Sen. Rabin plans bid to retain seat
Just days after he was named co-chair of a new committee aimed at helping veterans enter the civilian workforce more quickly, state Sen. Ronald Rabin has announced he will seek re-election.
Rabin's seat expires in November, so getting re-elected would be necessary to continue serving on that committee — and fulfilling the rest of his legislative duties — through 2016.
Rabin, 81, is a first-term Republican who represents Lee and Harnett counties, as well as a part of Johnston County, in the state Senate. No one has publicly announced plans to contest him in either the primary or general election, although the deadline is still months away.
In a press release issued Thursday morning, Rabin thanked his constituents for their support and said he was honored to have been part of the conservative majority that made sweeping changes last year.
"I believe our accomplishments will have a lasting and positive effect on our quality of life, which is why I hope to continue my efforts in the General Assembly," he is quoted as saying.
Many of those accomplishments were achieved through party-line votes and attracted partisan criticism. But in a recent interview, Rabin said his new committee will aim for bipartisan solutions to a problem he said is about people, not politics.
The committee's official name is a mouthful, the Committee on Civilian Credit for Military Training and State Adjutant General Selection Criteria, a joint House and Senate non-standing research committee.
Essentially, it was set up to find ways to let veterans with certain skills — nursing or heavy equipment operation, for example — bypass all or parts of the certification process people generally have to go through to be able to hold such jobs in the civilian world. There will also be an unrelated focus on the adjutant general, who is the commander of the state's military forces.
The workforce development research will be a two-pronged task, Rabin said: Identify ways to let people with relevant military experience get credit without having to go through the same process as others without that specialized training, and make sure that their recommendations are generally acceptable to the academic community and regulatory bodies.
"We have the fourth-largest military footprint in the U.S.," Rabin said. "And the military is the second-biggest economic engine in the state (behind agriculture), so this would help retain more of that talent."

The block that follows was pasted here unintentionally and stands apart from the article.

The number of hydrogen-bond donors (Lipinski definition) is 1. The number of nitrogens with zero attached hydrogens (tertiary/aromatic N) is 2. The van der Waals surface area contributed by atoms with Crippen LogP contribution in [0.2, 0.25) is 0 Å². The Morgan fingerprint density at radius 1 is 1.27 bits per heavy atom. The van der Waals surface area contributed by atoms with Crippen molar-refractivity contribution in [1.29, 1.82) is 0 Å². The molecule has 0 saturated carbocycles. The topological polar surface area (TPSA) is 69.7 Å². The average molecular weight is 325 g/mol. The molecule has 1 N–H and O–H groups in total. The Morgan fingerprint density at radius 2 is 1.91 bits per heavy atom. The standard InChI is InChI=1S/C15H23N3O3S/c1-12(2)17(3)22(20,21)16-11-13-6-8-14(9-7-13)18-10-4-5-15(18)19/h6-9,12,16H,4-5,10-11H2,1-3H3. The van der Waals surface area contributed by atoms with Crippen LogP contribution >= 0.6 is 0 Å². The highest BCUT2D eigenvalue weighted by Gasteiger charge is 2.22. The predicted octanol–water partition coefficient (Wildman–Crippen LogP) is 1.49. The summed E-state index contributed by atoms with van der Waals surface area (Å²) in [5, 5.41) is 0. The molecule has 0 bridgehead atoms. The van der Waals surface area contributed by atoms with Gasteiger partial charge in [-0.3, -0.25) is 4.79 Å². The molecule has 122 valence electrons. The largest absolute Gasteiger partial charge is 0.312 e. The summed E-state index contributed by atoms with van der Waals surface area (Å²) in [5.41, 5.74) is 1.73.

North Carolina now has a shortage of thousands of registered nurses and physicians' assistants, for example, Rabin said; why not identify redundancies between military and civilian training and let military-trained medics enter those fields after an abbreviated course of study that only covers whatever the military training didn't?
"Somehow we have to figure out how to fill that gap because that's a quality of life issue, especially in rural communities," he said.
Returning veterans who want to become licensed as a nurse, mechanic or other job requiring certification generally go through the state community college system — either for a two-year associate's degree or a shorter certificate program. Rabin said he's not knocking those schools; he just thinks there could be a way to streamline the process.
At Central Carolina Community College, several people and programs are in place specifically for veterans. Tracey Gross, the college's Veterans Affairs coordinator, helps enrolled students. And Aaron Mabe, as the Veterans Upward Bound academic advisor, helps prospective students.
Gross couldn't be reached for comment, but Mabe said his program — which was created in 2012 by a five-year, $1.23 million grant from the federal government — gives veterans all sorts of free aid. There are college tours and financial aid seminars, he said, as well as academic programs like refresher courses on various subjects and a career advising program.
"I think that CCCC is really supportive of the individual veteran's training," he said. "For individuals like that, we typically advise them to go to a certificate program because that's a year-long program. ... A lot of times, individuals will get that and start working, then come back part time to finish their degrees."
Rabin, though, said that if North Carolina could streamline the process of getting veterans into the workforce as quickly as possible, it could be a huge boon for the individuals, as well as a way to entice businesses to the state, creating even more jobs.
Reports from the committee are expected in 2014 and again in 2015; Rabin said they're very welcoming of public comment and that if people have input, they should contact his office or other committee members.